The U.S based professional services and investment management company JLL (Jones Lang LaSalle) released the Global300: The New Commercial Geography of Cities 2015 report. The report profiles 300 cities that account for the bulk of the world’s commercial real estate market activity. Based on an Index of Commercial Attraction (ICA) which measures a city’s economic and real estate power and status, JLL’s Global300 underpinned by a proprietary database of key performance indicators covering 660 cities worldwide. The Index is unique in that it includes key real estate measures (namely investment volumes and commercial real estate stock), as well as socio-economic and business indicators such as economic output, population, air connectivity and corporate presence.
The cities which make up the Global300 are the world’s most powerful, productive and connected. Their 1.3 billion citizens account for nearly 40% of global economic activity, more than Europe and North America combined. They host 88% of the headquarters of the world’s 2,000 largest listed companies, generate 40% of the world’s finance and business employment, and more than 80% of the world’s air passengers pass through their airports. The Global300 also represent the bulk of commercial real estate market activity, amounting to nearly three-quarters of global direct commercial real estate investment and over 90% of the world’s prime office stock. They are the overwhelming focus of international corporations, retailers, hotel brands and real estate investors.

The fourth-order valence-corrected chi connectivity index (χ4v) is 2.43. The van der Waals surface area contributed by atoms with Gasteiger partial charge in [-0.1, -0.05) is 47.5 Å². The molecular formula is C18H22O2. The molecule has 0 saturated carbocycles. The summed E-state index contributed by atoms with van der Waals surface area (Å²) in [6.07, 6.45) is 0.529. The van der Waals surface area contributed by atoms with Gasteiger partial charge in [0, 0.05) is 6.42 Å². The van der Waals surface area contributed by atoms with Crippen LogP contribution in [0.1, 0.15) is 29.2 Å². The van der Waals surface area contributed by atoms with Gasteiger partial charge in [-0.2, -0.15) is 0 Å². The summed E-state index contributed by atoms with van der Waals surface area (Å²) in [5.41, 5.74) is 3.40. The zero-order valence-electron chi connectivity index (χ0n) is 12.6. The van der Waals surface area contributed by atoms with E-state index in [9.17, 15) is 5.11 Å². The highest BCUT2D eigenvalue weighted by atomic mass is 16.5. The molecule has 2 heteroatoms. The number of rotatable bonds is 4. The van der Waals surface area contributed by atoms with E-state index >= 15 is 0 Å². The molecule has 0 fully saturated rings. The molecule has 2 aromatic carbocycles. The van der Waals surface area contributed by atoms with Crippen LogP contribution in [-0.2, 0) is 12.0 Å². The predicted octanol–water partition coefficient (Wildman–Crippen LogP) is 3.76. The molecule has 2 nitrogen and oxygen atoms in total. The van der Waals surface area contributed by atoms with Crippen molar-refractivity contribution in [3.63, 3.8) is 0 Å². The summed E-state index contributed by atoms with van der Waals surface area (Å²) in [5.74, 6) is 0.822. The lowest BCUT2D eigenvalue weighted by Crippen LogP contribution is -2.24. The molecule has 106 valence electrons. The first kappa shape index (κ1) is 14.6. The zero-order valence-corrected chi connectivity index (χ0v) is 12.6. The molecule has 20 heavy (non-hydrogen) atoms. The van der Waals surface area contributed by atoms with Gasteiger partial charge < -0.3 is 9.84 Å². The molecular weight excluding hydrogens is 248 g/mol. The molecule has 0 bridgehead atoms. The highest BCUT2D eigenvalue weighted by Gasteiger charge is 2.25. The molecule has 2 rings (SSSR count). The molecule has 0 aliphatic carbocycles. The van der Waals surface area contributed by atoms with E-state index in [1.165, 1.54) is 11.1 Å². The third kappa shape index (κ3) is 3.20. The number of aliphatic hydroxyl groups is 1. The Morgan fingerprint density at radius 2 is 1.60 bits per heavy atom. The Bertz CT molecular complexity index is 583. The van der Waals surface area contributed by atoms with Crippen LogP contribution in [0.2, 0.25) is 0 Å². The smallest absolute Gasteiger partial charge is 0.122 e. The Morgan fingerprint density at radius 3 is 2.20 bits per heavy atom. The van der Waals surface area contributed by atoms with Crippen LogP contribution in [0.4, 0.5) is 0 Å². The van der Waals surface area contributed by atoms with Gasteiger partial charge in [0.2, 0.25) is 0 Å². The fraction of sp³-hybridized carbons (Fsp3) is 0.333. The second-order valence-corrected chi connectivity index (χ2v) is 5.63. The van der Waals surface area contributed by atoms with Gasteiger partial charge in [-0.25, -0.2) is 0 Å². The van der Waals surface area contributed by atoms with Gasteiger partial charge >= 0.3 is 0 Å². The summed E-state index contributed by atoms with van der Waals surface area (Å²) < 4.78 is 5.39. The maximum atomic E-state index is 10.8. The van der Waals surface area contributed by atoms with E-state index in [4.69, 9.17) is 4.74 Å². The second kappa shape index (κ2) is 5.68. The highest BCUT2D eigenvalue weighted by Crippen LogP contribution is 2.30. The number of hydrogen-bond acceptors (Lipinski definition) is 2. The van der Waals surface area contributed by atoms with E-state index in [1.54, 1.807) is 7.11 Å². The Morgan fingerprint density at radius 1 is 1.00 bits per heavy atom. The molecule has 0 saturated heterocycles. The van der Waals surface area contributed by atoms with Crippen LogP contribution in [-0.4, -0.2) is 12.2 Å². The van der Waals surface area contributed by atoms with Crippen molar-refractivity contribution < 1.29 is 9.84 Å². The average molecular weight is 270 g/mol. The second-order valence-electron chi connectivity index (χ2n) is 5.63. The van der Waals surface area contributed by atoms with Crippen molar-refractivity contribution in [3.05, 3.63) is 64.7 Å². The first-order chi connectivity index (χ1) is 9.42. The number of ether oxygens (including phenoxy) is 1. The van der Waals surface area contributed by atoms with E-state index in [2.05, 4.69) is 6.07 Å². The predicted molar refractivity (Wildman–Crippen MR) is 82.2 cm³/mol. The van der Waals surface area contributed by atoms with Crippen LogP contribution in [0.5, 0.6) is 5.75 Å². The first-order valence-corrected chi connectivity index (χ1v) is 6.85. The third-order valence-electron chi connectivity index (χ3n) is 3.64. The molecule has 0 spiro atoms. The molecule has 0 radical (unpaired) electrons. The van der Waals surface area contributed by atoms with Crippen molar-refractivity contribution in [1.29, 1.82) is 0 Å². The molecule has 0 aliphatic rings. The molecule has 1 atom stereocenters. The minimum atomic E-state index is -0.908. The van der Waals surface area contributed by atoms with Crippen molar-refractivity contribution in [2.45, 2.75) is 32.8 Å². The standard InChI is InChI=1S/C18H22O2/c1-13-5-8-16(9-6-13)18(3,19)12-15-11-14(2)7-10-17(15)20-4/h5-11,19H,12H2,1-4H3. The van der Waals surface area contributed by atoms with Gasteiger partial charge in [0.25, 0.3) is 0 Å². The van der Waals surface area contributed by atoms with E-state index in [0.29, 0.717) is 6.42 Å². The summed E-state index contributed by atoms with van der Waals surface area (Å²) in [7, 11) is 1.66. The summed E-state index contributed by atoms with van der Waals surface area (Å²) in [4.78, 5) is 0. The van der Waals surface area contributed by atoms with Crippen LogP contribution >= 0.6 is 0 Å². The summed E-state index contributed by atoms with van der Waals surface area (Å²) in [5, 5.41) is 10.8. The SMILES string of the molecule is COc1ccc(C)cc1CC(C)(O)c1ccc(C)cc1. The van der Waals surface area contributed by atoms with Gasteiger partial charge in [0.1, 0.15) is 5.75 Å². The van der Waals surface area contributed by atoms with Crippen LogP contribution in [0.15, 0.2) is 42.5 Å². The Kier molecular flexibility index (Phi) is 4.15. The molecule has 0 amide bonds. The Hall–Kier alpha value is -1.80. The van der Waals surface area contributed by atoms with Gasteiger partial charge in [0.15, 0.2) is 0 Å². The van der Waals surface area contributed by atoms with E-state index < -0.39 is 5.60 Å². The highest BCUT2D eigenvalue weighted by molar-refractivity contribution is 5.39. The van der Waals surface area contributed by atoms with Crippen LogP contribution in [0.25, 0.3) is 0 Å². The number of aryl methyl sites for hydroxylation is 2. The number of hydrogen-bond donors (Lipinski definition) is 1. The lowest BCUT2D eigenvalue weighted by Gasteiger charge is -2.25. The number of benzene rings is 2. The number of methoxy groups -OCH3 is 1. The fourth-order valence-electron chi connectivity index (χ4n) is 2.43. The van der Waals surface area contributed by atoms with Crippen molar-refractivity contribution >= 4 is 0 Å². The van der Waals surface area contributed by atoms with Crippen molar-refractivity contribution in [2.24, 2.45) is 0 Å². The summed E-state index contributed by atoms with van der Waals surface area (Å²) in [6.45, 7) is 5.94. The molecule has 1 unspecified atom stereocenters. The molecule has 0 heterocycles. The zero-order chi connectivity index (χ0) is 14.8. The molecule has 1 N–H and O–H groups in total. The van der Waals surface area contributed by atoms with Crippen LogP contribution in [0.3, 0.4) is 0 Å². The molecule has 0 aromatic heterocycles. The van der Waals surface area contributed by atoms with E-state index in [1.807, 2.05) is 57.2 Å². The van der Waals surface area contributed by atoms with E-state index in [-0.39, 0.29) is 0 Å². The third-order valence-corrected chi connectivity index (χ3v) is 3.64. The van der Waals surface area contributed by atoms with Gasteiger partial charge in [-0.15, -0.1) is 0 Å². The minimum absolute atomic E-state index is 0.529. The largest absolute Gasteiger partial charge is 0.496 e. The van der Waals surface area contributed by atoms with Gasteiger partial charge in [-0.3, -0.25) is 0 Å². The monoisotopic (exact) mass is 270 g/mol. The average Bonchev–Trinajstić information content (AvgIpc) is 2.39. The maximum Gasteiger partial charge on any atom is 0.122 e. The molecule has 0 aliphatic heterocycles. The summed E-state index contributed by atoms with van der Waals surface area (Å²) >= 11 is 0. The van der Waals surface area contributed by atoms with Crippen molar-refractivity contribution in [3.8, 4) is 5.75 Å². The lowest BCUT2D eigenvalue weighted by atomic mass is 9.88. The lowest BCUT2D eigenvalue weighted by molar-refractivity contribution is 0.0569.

According to the research, these are the top 10 cities that have shown the greatest improvement in their commercial attraction over the past year:
The Eurozone’s second-largest city economy is at the forefront of the region’s recovery, with both GDP and employment increasing at their fastest rate in seven years. This is feeding through into renewed momentum in Madrid’s real estate market, with direct real estate investment volumes increasing by 129% over the last year to stand at their highest level since 2008. Office rents are bouncing back robustly, with the market expected to be among Europe’s strongest performers in 2016.
Economic and employment growth are gaining momentum in Italy’s economic hub as it continues to outpace the rest of the country, while real estate investment volumes are at their highest level since the Global Financial Crisis. The 2015 Milan Expo has focused attention on its status as a global centre for innovation and its shifting emphasis towards high-value activity. An example is the Nuova Bovisa development, which is set to bring together higher education institutions and industry to focus on energy and sustainable mobility research in the city, and is just one of a range of major developments ongoing in Milan, including CityLife, the new Porta Nuova business district and the multibillion dollar Milanosesto project.
With the fastest-growing economy and population of any major city in Europe, Istanbul is building its position and status as one of the continent’s four anchor megacities (together with London, Paris and Moscow). This is reflected in its increasing importance as a transport hub, with the number of air passengers to the city almost doubling over the past five years to over 80 million. The city is investing in infrastructure with new metro lines, a third bridge over the Bosphorus and a third airport under construction. The city’s Grade A office stock is set to grow by 57% over the next three years.